Get To Know – Sinai Vessel

We Say…

Photos by Bennett Littlejohn @bendrixlittleton

Although collaborators have come and gone, Caleb Cordes has always been the heartbeat of Sinai Vessel. Since first emerging back in 2011 with the album, Labor Pains, Caleb has spent a decade exploring an array of moods through his version of swooping alt-indie. Following 2017’s Brokenlegged, Sinai Vessel returned to being a solo project again, and Caleb headed for new musical waters, seeking to let his songwriting guide the project and strip back the dense layering of that previous record. The result is the upcoming fourth Sinai Vessel album, Ground Aswim, which is released this Friday.

This is a record that moves Sinai Vessel’s sound forwards, without losing the essence of what appealed in the first place, while these songs are softer and more crystalline than previous outings, the flair for melody and story-telling are as crucial as ever. Ground Aswim is a record that seems to touch on a host of topics, pulling them together through a shared thread of confusion, a record always searching for clarity, whether tackling heartbreak on Guest In Your Life or confronting grief on Where Did You Go? Throughout Caleb seems to be searching for answers, a curious narrator, his easy vocal reminiscent of The Acorn, placing his words with perfect precision to fit his thoughts to the musical accompaniment. Ground Aswim lifts its title from a poem by David Whyte; a tale of a peaceful world, destroyed by a flooded stream, Sinai Vessel’s music follows a similarly chaotic path, swimming against the stream, searching for something to cling to, even if letting go and seeing where the currents take you might be the better option.


They Say…


FTR: For those who don’t know who are Sinai Vessel?

Sinai Vessel is me, Caleb Cordes, a person writing songs, and whatever other people I’m fortunate enough to have around to make those songs a completed audible thing.

FTR: What can you remember about your first show?

It was July 4th, 2009, at a YMCA, and I was 16. I was opening for a Christian worship band, and I was more or less a worship solo project. I think approximately eleven people were there and I was enthralled. I’ve been playing to eleven people ever since.

FTR: Why do you make music? Why not another art form?

I have no idea. It feels like one of the only things that, come hell or high water, I consistently want to do. If I were to try and take a stab at why, I’d say something about how music seems to be the most immediate art form, or the most succinct way of communicating my inner world and understanding the worlds of others — which is maybe all I’m after. It’s a powerful force when it comes to connection — just about every single meaningful friendship in my life has to do with music in some way.

FTR: What can people expect from the Sinai Vessel live show?

What a question — what can people expect from a live show in the future at all? Hopefully the circumstances of that being possible will be so joyous and warm that whoever’s playing will be just one slice of a big happy pie. When shows are good, they can be the rarest kind of magic — I hope we all return ready to cultivate and receive it. But, to answer the question, I don’t know — it’s been a long time. I’d hope for more people onstage, a more playful energy, and more smiles all around. A greater focus on honest communication, less focus on getting something “perfect.”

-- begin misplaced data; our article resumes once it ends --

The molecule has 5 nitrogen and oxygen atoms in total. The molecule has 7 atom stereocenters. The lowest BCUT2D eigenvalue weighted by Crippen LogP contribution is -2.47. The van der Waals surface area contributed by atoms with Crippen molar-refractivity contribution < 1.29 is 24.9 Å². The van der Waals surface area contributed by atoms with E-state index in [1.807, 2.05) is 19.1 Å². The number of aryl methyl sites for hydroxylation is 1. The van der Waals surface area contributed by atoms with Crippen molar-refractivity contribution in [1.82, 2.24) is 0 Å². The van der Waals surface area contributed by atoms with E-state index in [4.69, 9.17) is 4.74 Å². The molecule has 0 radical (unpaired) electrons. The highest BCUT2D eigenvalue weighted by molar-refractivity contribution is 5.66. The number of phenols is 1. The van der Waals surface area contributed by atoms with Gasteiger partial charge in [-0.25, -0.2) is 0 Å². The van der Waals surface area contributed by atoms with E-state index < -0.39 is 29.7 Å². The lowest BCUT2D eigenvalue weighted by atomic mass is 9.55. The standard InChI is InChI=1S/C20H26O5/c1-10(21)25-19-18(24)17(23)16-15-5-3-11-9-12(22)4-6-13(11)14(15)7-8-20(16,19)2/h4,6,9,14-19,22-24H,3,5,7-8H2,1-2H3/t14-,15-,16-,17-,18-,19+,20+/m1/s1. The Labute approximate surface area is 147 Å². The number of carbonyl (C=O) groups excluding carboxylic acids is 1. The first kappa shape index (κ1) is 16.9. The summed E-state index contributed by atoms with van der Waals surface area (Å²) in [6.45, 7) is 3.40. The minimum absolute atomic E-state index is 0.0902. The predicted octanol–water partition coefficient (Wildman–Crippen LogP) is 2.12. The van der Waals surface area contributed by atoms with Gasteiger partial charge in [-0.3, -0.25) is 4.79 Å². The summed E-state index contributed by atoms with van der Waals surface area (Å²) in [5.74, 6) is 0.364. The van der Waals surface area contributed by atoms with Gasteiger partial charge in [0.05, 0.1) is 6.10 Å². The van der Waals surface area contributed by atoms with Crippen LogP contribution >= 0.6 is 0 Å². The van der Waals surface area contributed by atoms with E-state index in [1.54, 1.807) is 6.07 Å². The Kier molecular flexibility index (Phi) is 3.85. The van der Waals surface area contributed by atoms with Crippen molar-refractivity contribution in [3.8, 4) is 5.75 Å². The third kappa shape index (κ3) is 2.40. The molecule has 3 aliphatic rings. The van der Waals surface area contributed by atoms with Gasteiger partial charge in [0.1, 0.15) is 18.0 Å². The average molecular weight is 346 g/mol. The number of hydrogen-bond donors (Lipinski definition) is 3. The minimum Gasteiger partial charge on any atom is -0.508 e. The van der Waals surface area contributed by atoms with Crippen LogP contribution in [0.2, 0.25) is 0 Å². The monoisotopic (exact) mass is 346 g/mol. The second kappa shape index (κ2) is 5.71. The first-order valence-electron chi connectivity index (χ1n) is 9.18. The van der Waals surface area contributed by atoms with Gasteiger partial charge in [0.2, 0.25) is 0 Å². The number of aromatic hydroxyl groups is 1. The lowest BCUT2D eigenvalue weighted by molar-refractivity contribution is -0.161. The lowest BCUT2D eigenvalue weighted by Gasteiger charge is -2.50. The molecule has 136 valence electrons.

FTR: What’s next for Sinai Vessel?

Well, at the time of me writing this, the record still hasn’t come out — so I’m presently in the process of reckoning with whatever it means to have run another weird race of record-making. This thing has been my private world for a long time, and now it’s gonna get sent off to school to interact with the worlds of others. That’s special and tender and surreal, so I’ve a full plate at the moment. Beyond that, I admit to having aspirations of quickly following this record up with another. There are songs in the pot. We’ll see.


They Listen To…

Photos by Bennett Littlejohn @bendrixlittleton

Big Thief – Not

My influences for this record felt much more spiritual than sonic — rather than seeking to emulate a certain sound or style, I found myself far more interested in driving my personal “vehicle” to the worlds I witnessed others visit. I wanted to submit myself to similar challenges, to grow along similar paths, to see how I could make myself productively uncomfortable. The world of Big Thief had a bigger role in that than any other. They’re pretty universally adored, and for good reason — they’re on a spiritual frontier that feels way ahead of anyone, and yet they’re inviting everyone to come along. It’s deeply inspiring. Sometime after Capacity was released — which was itself lifechanging for me — a high-quality video of the live debut of “Not” and “Terminal Paradise” went up online. That video became a kind of bible for me — an image of what it looks like to fully immerse yourself in what you’re making. The performance was more than the sum of any mechanical parts — it was spontaneous and raw and vulnerable and risky in a way I’d never dared to be. It changed me and changes me still. The recorded version of “Not” on Two Hands unapologetically retains that spirit.